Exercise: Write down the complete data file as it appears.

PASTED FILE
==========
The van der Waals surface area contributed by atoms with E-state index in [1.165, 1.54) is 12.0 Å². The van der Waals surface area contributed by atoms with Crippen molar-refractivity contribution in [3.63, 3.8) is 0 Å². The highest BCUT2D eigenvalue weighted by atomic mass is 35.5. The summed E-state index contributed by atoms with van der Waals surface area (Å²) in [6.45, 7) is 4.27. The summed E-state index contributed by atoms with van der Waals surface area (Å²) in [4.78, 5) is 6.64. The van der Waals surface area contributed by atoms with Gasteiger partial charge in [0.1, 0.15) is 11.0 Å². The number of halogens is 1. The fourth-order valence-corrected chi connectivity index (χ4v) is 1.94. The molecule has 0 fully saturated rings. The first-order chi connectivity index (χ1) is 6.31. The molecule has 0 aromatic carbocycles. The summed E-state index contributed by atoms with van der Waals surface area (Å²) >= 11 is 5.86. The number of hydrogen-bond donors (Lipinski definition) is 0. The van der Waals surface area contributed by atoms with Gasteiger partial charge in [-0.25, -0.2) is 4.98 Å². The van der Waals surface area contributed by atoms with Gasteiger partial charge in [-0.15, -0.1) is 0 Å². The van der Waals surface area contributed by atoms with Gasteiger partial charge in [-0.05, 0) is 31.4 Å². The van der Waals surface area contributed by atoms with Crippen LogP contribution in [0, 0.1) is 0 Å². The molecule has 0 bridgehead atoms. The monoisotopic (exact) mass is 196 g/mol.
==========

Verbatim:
The van der Waals surface area contributed by atoms with E-state index in [1.165, 1.54) is 12.0 Å². The van der Waals surface area contributed by atoms with Crippen molar-refractivity contribution in [3.63, 3.8) is 0 Å². The highest BCUT2D eigenvalue weighted by atomic mass is 35.5. The summed E-state index contributed by atoms with van der Waals surface area (Å²) in [6.45, 7) is 4.27. The summed E-state index contributed by atoms with van der Waals surface area (Å²) in [4.78, 5) is 6.64. The van der Waals surface area contributed by atoms with Gasteiger partial charge in [0.1, 0.15) is 11.0 Å². The number of halogens is 1. The fourth-order valence-corrected chi connectivity index (χ4v) is 1.94. The molecule has 0 fully saturated rings. The first-order chi connectivity index (χ1) is 6.31. The molecule has 0 aromatic carbocycles. The summed E-state index contributed by atoms with van der Waals surface area (Å²) >= 11 is 5.86. The number of hydrogen-bond donors (Lipinski definition) is 0. The van der Waals surface area contributed by atoms with Gasteiger partial charge in [-0.25, -0.2) is 4.98 Å². The van der Waals surface area contributed by atoms with Gasteiger partial charge in [-0.15, -0.1) is 0 Å². The van der Waals surface area contributed by atoms with Gasteiger partial charge in [-0.05, 0) is 31.4 Å². The van der Waals surface area contributed by atoms with Crippen LogP contribution in [0, 0.1) is 0 Å². The molecule has 0 bridgehead atoms. The monoisotopic (exact) mass is 196 g/mol.